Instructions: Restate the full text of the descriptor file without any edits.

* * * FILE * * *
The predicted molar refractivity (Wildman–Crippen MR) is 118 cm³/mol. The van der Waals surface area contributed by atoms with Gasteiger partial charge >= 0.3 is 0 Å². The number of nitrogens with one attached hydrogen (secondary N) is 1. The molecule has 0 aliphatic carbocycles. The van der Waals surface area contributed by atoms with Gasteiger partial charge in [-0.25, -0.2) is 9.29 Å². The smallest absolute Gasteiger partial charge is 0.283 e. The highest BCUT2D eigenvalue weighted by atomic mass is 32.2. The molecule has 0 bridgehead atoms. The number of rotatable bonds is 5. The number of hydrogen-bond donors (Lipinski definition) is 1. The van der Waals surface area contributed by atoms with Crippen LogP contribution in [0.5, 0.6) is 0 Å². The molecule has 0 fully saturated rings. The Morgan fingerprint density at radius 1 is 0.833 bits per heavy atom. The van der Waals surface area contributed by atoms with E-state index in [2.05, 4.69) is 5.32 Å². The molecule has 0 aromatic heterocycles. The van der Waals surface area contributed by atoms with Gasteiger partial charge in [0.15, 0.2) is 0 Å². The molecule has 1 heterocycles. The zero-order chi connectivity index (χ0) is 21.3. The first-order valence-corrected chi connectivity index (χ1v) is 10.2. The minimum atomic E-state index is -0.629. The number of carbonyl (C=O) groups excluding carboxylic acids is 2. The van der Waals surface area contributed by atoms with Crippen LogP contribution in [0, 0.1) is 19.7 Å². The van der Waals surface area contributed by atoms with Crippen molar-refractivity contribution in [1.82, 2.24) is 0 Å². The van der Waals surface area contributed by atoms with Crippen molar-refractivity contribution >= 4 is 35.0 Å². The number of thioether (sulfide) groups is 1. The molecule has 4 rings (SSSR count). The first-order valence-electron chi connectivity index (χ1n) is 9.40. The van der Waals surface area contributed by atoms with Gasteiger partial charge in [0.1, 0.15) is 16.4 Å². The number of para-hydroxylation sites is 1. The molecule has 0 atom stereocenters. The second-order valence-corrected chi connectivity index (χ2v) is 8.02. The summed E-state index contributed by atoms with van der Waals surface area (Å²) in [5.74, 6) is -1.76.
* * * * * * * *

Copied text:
The predicted molar refractivity (Wildman–Crippen MR) is 118 cm³/mol. The van der Waals surface area contributed by atoms with Gasteiger partial charge >= 0.3 is 0 Å². The number of nitrogens with one attached hydrogen (secondary N) is 1. The molecule has 0 aliphatic carbocycles. The van der Waals surface area contributed by atoms with Gasteiger partial charge in [-0.25, -0.2) is 9.29 Å². The smallest absolute Gasteiger partial charge is 0.283 e. The highest BCUT2D eigenvalue weighted by atomic mass is 32.2. The molecule has 0 bridgehead atoms. The number of rotatable bonds is 5. The number of hydrogen-bond donors (Lipinski definition) is 1. The van der Waals surface area contributed by atoms with Crippen LogP contribution in [0.5, 0.6) is 0 Å². The molecule has 0 fully saturated rings. The Morgan fingerprint density at radius 1 is 0.833 bits per heavy atom. The van der Waals surface area contributed by atoms with E-state index in [2.05, 4.69) is 5.32 Å². The molecule has 0 aromatic heterocycles. The van der Waals surface area contributed by atoms with Gasteiger partial charge in [0.15, 0.2) is 0 Å². The molecule has 1 heterocycles. The zero-order chi connectivity index (χ0) is 21.3. The first-order valence-corrected chi connectivity index (χ1v) is 10.2. The minimum atomic E-state index is -0.629. The number of carbonyl (C=O) groups excluding carboxylic acids is 2. The van der Waals surface area contributed by atoms with Crippen LogP contribution in [0, 0.1) is 19.7 Å². The van der Waals surface area contributed by atoms with Crippen molar-refractivity contribution in [1.82, 2.24) is 0 Å². The van der Waals surface area contributed by atoms with Crippen molar-refractivity contribution >= 4 is 35.0 Å². The number of thioether (sulfide) groups is 1. The molecule has 4 rings (SSSR count). The first-order valence-electron chi connectivity index (χ1n) is 9.40. The van der Waals surface area contributed by atoms with Gasteiger partial charge in [0.1, 0.15) is 16.4 Å². The number of para-hydroxylation sites is 1. The molecule has 0 atom stereocenters. The second-order valence-corrected chi connectivity index (χ2v) is 8.02. The summed E-state index contributed by atoms with van der Waals surface area (Å²) in [5.74, 6) is -1.76.